5. Yellow-cedar: Now entering sanctuary
Leaving Comox, I drove north to Sayward, encountering logging trucks along the way. It was such a hot day that ravens on the shoulder were "panting" with their beaks open, and snakes were sunning themselves on the highway.
I stopped at the gas station for some water and directions to a Champion yellow-cedar. The coordinates on the BC Big Tree registry indicated the tree was "Between White R. and Adam R., north of Tlowils Lake; south of Sayward." It's a pretty big region to cover.
Thankfully, the woman working at the gas station knows this area well and gave me precise directions. The yellow-cedar, which stands 46.4 m high, and has a crown of 12.2 m and a circumference of 11.59 m, is actually in White River Provincial Park, the "Cathedral Grove of the North Island."
From the gas station, cross Hwy 19 (the inner island highway) and take a right onto Oyer Road. Drive until you hit a T junction, where a gravel road begins. Go left at the T and over the Hugh Olson Memorial Bridge. After the bridge, take a right up a hill onto White River Road. You'll be in a residential area, with a paved road. Then the road becomes a gravel logging road.
Trouble is my Yaris, and it was her first logging road, so we took it easy. I passed clearcuts and dense forest, looking for a sign for the park. The woman had told me the sign was very small and easy to miss. "There's a little brown sign that says 'now entering sanctuary.' They should make the sign bigger. People are always coming in here looking for big trees." She also advised me to check out the trees at Big Tree Rest Area, on Hwy 19 south of Sayward.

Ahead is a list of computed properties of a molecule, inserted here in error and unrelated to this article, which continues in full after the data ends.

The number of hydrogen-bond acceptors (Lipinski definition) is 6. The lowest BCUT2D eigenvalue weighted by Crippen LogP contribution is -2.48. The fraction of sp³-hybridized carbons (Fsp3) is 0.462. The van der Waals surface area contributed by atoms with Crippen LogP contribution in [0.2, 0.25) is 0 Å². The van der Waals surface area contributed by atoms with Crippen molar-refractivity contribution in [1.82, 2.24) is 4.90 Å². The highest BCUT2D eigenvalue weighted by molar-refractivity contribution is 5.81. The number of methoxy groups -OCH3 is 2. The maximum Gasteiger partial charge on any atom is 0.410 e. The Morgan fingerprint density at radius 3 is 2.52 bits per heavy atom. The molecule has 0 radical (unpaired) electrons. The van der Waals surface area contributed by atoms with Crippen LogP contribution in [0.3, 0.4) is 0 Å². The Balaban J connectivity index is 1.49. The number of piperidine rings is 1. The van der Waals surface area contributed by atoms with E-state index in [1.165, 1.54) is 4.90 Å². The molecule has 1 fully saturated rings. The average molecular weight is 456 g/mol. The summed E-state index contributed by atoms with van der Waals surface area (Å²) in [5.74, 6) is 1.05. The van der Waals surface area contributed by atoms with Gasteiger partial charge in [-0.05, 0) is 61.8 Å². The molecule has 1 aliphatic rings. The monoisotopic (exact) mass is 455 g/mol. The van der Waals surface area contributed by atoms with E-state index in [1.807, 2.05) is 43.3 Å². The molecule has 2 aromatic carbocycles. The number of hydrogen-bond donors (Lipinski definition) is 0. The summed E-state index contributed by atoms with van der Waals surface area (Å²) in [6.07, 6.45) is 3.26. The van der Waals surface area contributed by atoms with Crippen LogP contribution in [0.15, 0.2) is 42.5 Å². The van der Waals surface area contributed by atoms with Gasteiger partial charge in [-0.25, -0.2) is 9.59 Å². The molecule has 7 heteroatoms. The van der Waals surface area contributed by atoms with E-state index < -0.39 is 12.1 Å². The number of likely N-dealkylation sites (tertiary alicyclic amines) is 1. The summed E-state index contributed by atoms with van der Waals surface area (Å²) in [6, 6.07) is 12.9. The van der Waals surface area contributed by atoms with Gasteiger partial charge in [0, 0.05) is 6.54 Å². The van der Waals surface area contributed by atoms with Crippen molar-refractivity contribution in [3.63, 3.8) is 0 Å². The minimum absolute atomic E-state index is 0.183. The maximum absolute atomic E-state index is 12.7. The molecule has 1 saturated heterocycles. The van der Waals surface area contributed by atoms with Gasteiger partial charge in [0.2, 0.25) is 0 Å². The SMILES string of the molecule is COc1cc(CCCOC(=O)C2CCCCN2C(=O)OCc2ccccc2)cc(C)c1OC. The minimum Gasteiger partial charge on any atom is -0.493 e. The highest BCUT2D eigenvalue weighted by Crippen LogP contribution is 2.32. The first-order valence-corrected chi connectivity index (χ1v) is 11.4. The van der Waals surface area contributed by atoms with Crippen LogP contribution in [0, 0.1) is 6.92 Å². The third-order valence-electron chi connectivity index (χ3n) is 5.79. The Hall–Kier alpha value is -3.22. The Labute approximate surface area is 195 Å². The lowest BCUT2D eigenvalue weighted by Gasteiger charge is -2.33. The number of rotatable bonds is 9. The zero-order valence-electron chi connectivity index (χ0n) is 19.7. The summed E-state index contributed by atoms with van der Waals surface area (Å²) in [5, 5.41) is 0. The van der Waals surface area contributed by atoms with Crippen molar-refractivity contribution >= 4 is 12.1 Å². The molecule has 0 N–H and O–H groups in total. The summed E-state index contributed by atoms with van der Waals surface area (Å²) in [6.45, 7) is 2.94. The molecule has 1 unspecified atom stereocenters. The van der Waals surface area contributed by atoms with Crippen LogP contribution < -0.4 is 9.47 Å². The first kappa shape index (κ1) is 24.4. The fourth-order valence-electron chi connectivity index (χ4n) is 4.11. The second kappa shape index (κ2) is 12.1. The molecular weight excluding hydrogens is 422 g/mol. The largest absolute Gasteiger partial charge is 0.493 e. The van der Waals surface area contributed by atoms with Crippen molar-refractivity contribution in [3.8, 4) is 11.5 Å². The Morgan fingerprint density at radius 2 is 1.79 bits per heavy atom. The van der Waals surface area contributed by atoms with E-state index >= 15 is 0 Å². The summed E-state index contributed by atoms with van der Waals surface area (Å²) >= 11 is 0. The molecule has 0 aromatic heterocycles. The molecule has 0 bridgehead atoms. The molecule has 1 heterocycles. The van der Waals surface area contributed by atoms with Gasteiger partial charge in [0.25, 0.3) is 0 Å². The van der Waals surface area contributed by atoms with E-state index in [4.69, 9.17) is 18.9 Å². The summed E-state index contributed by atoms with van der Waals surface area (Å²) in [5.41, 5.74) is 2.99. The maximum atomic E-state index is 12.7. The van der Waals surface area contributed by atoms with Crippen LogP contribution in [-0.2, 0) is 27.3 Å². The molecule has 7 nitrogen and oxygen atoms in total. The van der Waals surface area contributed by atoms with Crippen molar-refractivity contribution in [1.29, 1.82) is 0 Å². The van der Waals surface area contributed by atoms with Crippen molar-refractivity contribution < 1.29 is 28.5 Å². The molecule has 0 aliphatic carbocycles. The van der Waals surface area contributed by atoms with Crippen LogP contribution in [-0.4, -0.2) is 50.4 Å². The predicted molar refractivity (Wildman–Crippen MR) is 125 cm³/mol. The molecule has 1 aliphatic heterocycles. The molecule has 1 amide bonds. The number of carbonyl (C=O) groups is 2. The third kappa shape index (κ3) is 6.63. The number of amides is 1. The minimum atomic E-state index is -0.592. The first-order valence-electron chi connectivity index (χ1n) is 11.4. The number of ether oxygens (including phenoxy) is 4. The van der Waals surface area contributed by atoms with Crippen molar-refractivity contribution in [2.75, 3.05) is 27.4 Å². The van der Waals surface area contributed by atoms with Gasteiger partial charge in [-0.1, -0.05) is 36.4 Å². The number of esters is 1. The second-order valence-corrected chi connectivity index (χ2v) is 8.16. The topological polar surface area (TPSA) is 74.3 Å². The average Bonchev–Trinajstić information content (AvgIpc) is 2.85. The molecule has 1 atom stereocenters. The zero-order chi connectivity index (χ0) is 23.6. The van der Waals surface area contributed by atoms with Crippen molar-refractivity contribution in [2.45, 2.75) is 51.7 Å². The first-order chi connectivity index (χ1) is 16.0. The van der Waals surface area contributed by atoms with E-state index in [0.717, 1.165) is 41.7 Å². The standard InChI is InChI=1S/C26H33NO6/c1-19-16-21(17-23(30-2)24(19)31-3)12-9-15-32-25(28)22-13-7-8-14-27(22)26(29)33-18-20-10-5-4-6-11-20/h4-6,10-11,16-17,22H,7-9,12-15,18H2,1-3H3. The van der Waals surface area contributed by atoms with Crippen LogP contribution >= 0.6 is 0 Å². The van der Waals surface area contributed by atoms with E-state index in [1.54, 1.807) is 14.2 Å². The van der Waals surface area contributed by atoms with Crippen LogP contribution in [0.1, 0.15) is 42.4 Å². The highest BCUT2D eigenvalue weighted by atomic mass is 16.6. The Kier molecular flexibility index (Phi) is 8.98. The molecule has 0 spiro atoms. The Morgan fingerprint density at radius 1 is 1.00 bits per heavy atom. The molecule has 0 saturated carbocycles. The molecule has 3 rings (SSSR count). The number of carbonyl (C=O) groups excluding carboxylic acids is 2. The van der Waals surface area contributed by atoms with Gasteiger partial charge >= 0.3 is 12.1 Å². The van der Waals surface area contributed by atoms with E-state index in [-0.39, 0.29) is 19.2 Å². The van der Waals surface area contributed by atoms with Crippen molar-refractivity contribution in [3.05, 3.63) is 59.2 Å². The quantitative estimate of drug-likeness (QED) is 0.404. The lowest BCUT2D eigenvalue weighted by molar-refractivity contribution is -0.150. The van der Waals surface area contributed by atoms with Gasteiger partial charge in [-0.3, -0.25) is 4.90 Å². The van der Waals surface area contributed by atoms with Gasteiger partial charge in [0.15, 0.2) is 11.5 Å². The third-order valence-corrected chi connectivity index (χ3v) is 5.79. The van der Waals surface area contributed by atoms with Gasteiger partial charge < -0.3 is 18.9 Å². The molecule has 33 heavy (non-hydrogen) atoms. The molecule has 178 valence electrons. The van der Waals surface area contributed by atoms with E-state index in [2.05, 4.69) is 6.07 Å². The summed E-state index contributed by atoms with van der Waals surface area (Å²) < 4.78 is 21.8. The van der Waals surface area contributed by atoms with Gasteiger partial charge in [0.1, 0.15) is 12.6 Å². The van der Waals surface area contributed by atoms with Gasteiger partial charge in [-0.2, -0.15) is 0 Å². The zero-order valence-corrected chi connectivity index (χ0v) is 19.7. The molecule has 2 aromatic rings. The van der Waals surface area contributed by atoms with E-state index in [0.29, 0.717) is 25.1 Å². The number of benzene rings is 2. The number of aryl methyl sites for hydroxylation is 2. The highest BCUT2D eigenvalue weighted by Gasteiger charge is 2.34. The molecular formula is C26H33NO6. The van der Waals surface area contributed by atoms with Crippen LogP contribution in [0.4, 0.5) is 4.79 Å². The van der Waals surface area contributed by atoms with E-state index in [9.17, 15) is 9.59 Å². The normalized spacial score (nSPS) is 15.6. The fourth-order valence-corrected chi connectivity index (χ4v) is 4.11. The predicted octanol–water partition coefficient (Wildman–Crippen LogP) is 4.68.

Keeping an eye open for potholes, I drove past the 12 km marker, about 30 minutes at 30 km an hour. By this point it was late in the day, and I had no indication of how much farther I'd need to drive, so I turned around. I'll come back at some point to find this yellow-cedar, charmingly nicknamed Sir Daniel Samson, but in the spirit of citizen science, I'm sharing the directions here in case others would like to seek out this tree (there's a good photo on the BC Big Tree registry). If you go, watch out for logging trucks and make sure your brakes are in good click, as the road is a mix of hills and flat. The sign for the park is on the right-hand side of the road, and apparently there is no road or path from the logging road to this park.
From Sayward, I drove north to Port Hardy, where I checked into a hotel. The lobby smelled like cigarette smoke and the elevator like tomato soup. My hotel room smelled like packaged Hotel Smell TM, and was comfortingly decorated like my financial advisor's office, right down to the artwork. Nothing inspires a deep sleep like thoughts of the stock market. I had a fitful sleep and was up at 4 am to catch the MV Northern Expedition, up the Inside Passage to Prince Rupert.
I don't mind telling you I had three naps while at sea yesterday. I also saw three or four whales, including a migrating humpback whale. From Prince Rupert, I'm heading to Terrace and New Aiyansh to see a Douglas maple and black cottonwood. Wish me luck.
Yellow-cedar (Xanthocyparis nootkatensis [D. Don] D.P. Little), Sayward, unceded territories of K'ómoks, Kwakwaka'wakw, Kwak̓wala